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Covid hospitalisation increased...: WHO on severity of Omicron BA.4, BA.5, BA.2.12.1

Speaking on another subvariant BA.2.12.1, the WHO official said that studies are underway to determine its severity and transmissibility. (REUTERS)Premium
Speaking on another subvariant BA.2.12.1, the WHO official said that studies are underway to determine its severity and transmissibility. (REUTERS)

  • When we are looking at a variant of concerns or any variant circulating globally, what we are looking at is whether there are any changes in severity and transmissibility in immune escape and reinfections.

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With Omicron BA.4 and BA.5 leading another COVID surge in South Africa, World Health Organisation (WHO) said that it's currently evaluating their severity and transmissibility. Further stressing that there is a slight increase in hospitalisation in South Africa, WHO said that experts are now trying to determine whether it is due to the emergence of the two new sub-variants.

Elaborating on this, WHO's Maria Van Kerkhove said, So, BA.4 and BA.5 have been detected in many countries and currently, we are evaluating their severity and transmissibility. What we are looking at specifically is whether there is an increase in the rate of hospitalisation. It is still very early days to determine that. However, we are starting to see a little bit of an increase in hospitalisation in South Africa but that is also due to the increase in cases. What experts are now trying to determine is whether it is due to BA.4 or BA.5.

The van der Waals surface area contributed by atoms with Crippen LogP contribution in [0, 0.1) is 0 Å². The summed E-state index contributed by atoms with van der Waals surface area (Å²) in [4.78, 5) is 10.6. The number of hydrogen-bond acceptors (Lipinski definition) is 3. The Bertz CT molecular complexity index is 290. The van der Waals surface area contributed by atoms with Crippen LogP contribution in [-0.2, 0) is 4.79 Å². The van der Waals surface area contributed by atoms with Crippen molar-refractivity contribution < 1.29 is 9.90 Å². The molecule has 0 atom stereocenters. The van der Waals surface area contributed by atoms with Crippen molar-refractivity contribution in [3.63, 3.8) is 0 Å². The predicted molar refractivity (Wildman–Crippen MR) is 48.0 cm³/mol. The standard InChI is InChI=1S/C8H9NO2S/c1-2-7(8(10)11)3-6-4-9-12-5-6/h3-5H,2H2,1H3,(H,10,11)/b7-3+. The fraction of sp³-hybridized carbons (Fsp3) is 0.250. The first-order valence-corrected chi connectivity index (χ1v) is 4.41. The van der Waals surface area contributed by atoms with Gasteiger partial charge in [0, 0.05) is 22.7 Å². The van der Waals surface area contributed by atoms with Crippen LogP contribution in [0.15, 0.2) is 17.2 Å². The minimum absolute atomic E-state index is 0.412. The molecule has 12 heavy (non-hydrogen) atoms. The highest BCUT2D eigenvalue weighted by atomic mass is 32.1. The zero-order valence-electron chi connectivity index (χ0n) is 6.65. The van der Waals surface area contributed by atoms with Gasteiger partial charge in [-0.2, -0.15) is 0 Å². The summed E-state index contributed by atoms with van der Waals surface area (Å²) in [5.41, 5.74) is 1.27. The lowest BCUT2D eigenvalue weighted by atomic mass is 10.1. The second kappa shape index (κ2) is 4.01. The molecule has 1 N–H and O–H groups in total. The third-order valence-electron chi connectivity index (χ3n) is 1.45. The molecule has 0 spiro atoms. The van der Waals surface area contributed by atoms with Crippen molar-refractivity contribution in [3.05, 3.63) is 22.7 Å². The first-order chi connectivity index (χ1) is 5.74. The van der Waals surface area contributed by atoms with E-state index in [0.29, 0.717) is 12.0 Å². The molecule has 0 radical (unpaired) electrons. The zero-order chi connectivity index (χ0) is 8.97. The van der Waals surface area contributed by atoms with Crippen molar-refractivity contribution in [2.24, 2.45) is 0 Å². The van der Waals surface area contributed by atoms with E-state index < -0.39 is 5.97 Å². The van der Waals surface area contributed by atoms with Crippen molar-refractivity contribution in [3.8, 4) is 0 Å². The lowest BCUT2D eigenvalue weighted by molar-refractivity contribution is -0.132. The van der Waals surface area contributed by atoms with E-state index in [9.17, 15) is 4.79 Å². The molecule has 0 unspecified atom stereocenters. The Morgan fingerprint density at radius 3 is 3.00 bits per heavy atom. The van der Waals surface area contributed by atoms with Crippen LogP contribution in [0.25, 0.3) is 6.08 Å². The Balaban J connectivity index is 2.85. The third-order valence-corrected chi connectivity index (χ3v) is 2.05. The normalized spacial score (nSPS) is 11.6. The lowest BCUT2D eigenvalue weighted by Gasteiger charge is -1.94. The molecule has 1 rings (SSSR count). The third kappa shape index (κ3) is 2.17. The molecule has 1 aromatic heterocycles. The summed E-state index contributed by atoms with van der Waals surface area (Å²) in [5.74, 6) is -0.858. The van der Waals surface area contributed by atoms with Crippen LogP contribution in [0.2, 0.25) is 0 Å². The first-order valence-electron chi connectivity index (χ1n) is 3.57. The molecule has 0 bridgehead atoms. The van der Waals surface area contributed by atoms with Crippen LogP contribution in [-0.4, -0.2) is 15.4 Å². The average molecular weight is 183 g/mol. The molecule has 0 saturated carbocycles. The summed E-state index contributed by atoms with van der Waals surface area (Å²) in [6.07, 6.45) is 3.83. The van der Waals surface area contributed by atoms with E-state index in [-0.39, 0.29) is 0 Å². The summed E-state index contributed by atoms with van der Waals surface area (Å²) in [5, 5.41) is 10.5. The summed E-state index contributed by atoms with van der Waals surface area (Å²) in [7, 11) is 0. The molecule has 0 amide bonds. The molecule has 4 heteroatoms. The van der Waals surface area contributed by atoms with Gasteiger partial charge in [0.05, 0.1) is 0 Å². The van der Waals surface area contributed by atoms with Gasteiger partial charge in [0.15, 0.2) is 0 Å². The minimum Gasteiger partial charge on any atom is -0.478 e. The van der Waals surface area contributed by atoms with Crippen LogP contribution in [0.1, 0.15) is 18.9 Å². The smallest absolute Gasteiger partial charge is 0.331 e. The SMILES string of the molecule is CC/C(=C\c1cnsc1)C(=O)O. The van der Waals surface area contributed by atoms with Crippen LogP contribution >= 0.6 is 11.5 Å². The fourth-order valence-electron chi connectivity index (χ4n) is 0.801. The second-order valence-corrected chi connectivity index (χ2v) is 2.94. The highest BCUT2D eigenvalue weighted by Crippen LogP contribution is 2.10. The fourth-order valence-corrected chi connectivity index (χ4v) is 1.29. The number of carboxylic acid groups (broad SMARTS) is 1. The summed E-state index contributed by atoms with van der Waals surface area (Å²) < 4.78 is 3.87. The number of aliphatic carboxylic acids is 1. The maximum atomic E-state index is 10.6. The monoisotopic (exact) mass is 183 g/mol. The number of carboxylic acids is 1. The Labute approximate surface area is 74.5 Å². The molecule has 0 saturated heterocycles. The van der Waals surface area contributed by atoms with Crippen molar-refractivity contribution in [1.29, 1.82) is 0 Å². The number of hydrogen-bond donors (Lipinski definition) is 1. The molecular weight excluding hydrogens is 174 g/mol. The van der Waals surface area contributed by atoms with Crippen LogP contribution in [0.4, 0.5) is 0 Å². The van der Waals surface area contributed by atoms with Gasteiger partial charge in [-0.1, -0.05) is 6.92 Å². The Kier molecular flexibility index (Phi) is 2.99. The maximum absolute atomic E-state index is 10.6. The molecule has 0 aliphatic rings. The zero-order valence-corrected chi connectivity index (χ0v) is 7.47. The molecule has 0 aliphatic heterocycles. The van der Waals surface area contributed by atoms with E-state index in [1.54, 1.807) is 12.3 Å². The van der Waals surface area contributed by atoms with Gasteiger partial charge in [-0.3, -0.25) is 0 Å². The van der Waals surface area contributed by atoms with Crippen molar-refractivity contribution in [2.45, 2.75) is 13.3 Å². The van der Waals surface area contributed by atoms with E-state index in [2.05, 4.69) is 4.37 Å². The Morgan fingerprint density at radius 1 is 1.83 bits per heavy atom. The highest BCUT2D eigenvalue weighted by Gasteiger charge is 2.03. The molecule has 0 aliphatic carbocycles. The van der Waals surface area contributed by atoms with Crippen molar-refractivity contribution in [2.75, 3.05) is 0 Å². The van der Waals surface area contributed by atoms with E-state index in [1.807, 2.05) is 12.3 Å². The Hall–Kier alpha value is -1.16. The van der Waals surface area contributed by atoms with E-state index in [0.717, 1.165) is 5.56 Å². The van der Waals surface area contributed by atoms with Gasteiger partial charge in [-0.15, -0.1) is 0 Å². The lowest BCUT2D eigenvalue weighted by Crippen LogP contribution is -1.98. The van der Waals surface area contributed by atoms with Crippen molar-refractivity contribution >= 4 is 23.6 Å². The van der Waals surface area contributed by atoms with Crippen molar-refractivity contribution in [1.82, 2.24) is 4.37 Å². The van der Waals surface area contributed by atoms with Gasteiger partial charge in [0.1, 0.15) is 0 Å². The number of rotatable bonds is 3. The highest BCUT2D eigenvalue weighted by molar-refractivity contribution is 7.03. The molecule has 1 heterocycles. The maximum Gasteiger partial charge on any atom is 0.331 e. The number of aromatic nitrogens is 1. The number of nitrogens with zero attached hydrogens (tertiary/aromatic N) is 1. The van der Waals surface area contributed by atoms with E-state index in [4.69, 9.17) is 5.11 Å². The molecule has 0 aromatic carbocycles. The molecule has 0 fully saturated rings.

On the immune escape of the two variants, she said, with all sublineages with Omicron, there is some level of immune escape. Studies are currently underway looking at whether BA.4 or BA.5 also have immune escape properties.

“When we are looking at a variant of concerns or any variant circulating globally, what we are looking at is whether there are any changes in severity and transmissibility in immune escape and reinfections. And of course, the countermeasures like diagnostic, therapeutics and vaccines."

The highly transmissible Omicron variant of Covid-19, which was first detected in southern Africa in November last year and rapidly spread globally, is now the dominant variant, accounting for almost all new cases. WHO's latest report showed that the sub-lineages "have acquired a few additional mutations that may impact their characteristics."

The WHO has officially recorded more than 6.2 million Covid deaths worldwide since the start of the pandemic, but the true toll is believed to be far higher. However, the number of newly reported cases and deaths are now declining.

Global deaths due to Covid-19 have fallen to the lowest levels since March 2020, with about 15,000 fatalities last week, according to the WHO.

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